packet and was selected for OCS in February 2001.<br />

During his Infantry Basic Officer Leader Course in Fort Benning, G.A., 9/11 took<br />

place. “Our Infantry Officer Basic instructors came out to tell us there was something<br />

happening. As infantry, we realized we were probably going to have to fight...in the<br />

Middle East. Training picked up exponentially after that,” said Nathan.<br />

Nathan was then required to complete further education. He passed Airborne School<br />

following his first attempt at Ranger School. Nathan was assigned to the 82nd Airborne<br />

Division as a Platoon Leader and was deployed to Afghanistan on January 2, 2003.<br />

Deployment<br />

From the moment their boots hit the ground, the 82nd was in continuous motion. <strong>The</strong>y<br />

were responsible for finding weapons and capturing high value targets, putting the soldiers<br />

in constant danger. Due to the well-established network within country, capturing high value<br />

targets was complicated—oftentimes the platoon would arrive mere minutes after the target<br />

escaped.<br />

“In February we were told we’d been assigned a big mission to capture a very high value target.<br />

We didn’t know who we were getting. We linked up with a 2nd Ranger regiment and a Navy Seal<br />

team for a joint operation. We were getting ready for a combat air mission,” said Nathan.<br />

<strong>The</strong> platoon jumped on the night of February 25th, 2003 to provide security and secure the landing<br />

zone for the Navy Seal team. “We came to find out that the Navy Seals had captured the high value<br />

urbantoadmedia.com / THE GOOD LIFE / 31



target. We found out later the target<br />

was Khalid Sheikh Mohammed,<br />

the mastermind behind the 9/11<br />

attacks,” said Nathan.<br />

Nathan finished deployment in<br />

<strong>August</strong> 2003 and entered Ranger<br />

School again. “It was career ending<br />

to not pass Ranger School. I ended<br />

up graduating in February 2004<br />

which was a big accomplishment of<br />

my time in the military,” said Nathan.<br />

Getting Out<br />

Soon after graduation, Nathan<br />

completed a tour in Iraq and<br />

returned to the States exhausted.<br />

Nathan’s decision to leave the<br />

military was a difficult, but sure<br />

one. “I loved the military, but I<br />

was burnt out, so I decided to get<br />

out. One of the things that had me<br />

decide to get out was that I got<br />

engaged. I had two combat tours<br />

32 / THE GOOD LIFE / urbantoadmedia.com<br />

and made my goal of becoming an<br />

Airborne Ranger, what more do I<br />

need to do?,” said Nathan.<br />

He returned to North Dakota and<br />

married his now wife, Fara. Still,<br />

leaving a life of service completely<br />

was out of the question for Nathan.<br />

Within three months of leaving the<br />

military, Nathan began drilling on a<br />

“weekend-warrior” basis with the<br />

North Dakota National Guard.<br />

“I had a really hard time. I was<br />

dealing with a lot of issues along<br />

with being newly married and<br />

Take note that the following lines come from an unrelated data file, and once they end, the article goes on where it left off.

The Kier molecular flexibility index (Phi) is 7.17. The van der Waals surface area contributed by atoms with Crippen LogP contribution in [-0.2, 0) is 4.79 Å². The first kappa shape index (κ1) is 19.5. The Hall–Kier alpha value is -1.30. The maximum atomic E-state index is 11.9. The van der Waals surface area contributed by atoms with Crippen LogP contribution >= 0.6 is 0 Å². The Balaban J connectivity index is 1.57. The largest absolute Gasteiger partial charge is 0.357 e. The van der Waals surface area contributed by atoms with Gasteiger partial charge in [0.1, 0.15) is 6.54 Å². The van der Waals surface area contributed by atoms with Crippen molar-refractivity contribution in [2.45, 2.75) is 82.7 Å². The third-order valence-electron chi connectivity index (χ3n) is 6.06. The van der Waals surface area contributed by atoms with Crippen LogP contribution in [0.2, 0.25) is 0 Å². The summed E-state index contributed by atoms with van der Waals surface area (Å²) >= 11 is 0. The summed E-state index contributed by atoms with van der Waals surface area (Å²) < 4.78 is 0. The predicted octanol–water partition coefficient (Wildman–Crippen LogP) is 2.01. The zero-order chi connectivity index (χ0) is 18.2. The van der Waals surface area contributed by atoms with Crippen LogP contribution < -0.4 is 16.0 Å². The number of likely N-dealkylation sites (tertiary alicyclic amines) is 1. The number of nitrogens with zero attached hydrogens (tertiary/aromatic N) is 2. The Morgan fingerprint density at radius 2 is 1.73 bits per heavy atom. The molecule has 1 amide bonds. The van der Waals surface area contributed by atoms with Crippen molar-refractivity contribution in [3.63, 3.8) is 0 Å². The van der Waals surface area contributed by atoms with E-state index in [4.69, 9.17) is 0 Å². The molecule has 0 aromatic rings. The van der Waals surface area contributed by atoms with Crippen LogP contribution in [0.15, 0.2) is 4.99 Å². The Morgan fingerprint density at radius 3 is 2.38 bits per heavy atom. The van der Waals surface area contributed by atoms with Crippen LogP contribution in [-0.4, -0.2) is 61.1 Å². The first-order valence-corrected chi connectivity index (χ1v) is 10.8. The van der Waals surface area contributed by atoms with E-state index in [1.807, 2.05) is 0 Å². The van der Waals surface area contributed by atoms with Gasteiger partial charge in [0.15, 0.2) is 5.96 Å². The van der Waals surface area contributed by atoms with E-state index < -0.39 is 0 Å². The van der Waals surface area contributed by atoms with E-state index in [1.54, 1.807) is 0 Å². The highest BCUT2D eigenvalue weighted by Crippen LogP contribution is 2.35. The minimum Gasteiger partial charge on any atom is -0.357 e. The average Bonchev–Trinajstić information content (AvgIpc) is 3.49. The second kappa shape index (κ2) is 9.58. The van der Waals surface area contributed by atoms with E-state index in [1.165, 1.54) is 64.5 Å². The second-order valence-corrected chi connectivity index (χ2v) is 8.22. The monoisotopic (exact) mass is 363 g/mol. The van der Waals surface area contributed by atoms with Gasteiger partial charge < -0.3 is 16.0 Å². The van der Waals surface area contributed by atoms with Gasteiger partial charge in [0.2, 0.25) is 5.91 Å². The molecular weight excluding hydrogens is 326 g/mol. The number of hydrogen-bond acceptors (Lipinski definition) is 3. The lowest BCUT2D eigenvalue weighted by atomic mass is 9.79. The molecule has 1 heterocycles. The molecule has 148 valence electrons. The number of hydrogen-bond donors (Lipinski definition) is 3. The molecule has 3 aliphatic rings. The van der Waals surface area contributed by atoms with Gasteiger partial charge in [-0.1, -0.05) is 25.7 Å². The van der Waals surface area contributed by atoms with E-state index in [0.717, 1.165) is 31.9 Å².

starting a whole new job. I didn’t<br />

know what was going on with my<br />

own self. If you don’t get help right<br />

away and aren’t using the resources<br />

that are available, it can be quite<br />

damaging. I had a really tough time,<br />

but I got some help through the<br />

V.A.,” said Nathan.<br />

National Guard Service<br />

Nathan held multiple jobs within<br />

the ND National Guard, but<br />

missed combat. When he had the<br />

opportunity to deploy with the<br />

Minnesota National Guard in 2009,<br />

he transitioned to the MN National<br />

Guard to complete a deployment in<br />

Iraq from 2009-2010.<br />

Nathan was tasked with helping<br />

establish a bazaar in Basrah, Iraq.<br />

“It helped create inter-connection<br />

between soldiers and Iraqis. <strong>The</strong>re<br />

were camel rides, hookah bars, and<br />

a date palm tree—we called it ‘<strong>The</strong><br />

Oasis’. We were supposed to be<br />

turning the country over and now<br />

the Iraqis would have established<br />

this business center. I had a little<br />

part in that,” said Nathan.<br />

Following that deployment, Nathan<br />

returned to the ND National

Guard with the Air Defense Artillery<br />

battalion in Grand Forks. His<br />

battalion was called to complete a<br />

domestic deployment in Washington<br />

D.C. Resulting from the 9/11 attacks,<br />

there are defenses established to<br />

defend against any further attack on<br />

the National Capital Region. Nathan’s<br />

battalion was the first ND National<br />

Guard unit to take a tour in Washington<br />

D.C. from 2013-2014.<br />


“I was the Operations Officer for that. It<br />

was a pretty cool thing how everything<br />

came around; I was involved in<br />

Afghanistan fighting the war on terror<br />

and then defended domestic soil,” said<br />

Nathan.<br />

Following this deployment, Nathan<br />

transitioned to the Army Reserve at<br />

Fort Snelling, Minnesota. He began<br />

instructing a Master’s level doctrine,<br />

strategic planning, military history, and<br />